Social media has transformed our entire world—including the travel industry. Sharing of pictures and memories has allowed people to learn about so many new places, but there are downsides to all of those same people wanting to travel to the same place. Overtourism has been a problem in the past and it continues to grow as social media does. Before you book your vacation around places to snap pictures for the ‘Gram, think about these common, negative impacts:
The wildlife has delicate ecosystems that should be observed from a distance, but that’s not always the case. One of the best examples of environmental damage caused by overtourism is Iceland, where in 2018 there were over 2.5 million visitors and an estimated 359,000 residents. The otherwise breathtaking country has had to close a number of famous attractions for different periods of time because of overtourism. One of the most notable being Fjadrárgljúfur Canyon, where Justin Beiber shot his “I’ll Show You” music video. The increase of foot traffic after the video was released caused intensive damage to the vegetation and pathways, and closed the area from March through June 1, 2019. Similarly, Machu Picchu has experienced far more tourists in recent years and conservatives have taken extreme measures to secure space between visitors and the Inca civilization remains with barriers and requiring professional tour guides.
Less populated cities aren’t built to handle these influxes of visitors. This includes roadways, parking, accommodations, restaurants, and more. Just recently, Sacramento’s own McLaughlin’s Daffodil Hill, which is well known for its yellow and white flowers, has been indefinitely closed due to overtourism. The family that manages the property determined with the help of the city that the area was not equipped to handle the crowds. Their parking areas and local roads were not designed to handle the volume, which led to a number of liability and safety concerns for both residents and vacationers. Other flower fields have suffered from similar problems including Antelope Valley’s “super bloom” where some visitors even illegally landed a helicopter on one of the fields to avoid traffic and take photos.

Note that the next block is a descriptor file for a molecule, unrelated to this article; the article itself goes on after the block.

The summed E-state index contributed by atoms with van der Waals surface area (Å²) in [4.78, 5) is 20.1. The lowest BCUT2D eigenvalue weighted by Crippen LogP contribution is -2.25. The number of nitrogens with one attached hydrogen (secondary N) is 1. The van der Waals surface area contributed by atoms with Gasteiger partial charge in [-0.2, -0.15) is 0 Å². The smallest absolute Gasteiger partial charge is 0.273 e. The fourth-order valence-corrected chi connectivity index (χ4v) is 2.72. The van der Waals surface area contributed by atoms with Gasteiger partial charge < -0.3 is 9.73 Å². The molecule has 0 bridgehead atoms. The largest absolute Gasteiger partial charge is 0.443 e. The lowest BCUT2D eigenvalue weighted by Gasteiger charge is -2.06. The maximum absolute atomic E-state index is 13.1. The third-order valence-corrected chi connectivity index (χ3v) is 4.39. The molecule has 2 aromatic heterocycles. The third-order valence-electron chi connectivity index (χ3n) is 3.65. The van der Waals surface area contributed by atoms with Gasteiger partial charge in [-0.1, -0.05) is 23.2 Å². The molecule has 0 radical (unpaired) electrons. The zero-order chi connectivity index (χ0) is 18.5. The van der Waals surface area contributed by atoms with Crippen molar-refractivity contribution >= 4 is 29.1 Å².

Like with many things on social media, the photos you see on your phone don’t always equate to the same experience you receive in real life. Many cities known as overcrowded tourist destinations have been impacted by the demand of tourist-friendly, watered-down attractions and amenities. Cities like Santorini have dealt with mass crowds like cruise ships drop-offs. In 2015, there were nearly 800,000 tourists brought in by ship, which led to an 8,000 visitor cap being set by local government to avoid more permanent destruction. The views of the beautiful blue and white cliff-side buildings are difficult to see over the other tourists trying to snap a picture, and the markets are now tourist-focused with less authentic dining and shopping options. Though the photos will look lovely, there’s something to be said about the magic that’s lost in these cities when they are catered to travelers over locals.
It’s enticing to visit these places that so many others have, but being a responsible traveler is important! Protecting natural landscapes and the authenticity of these overcrowded cities is essential for future generations to also experience them. Fortunately, there are hundreds—if not thousands—of other Instagram-worthy destinations around the world with accommodations and amenities to match. All you have to do is a little research to find them!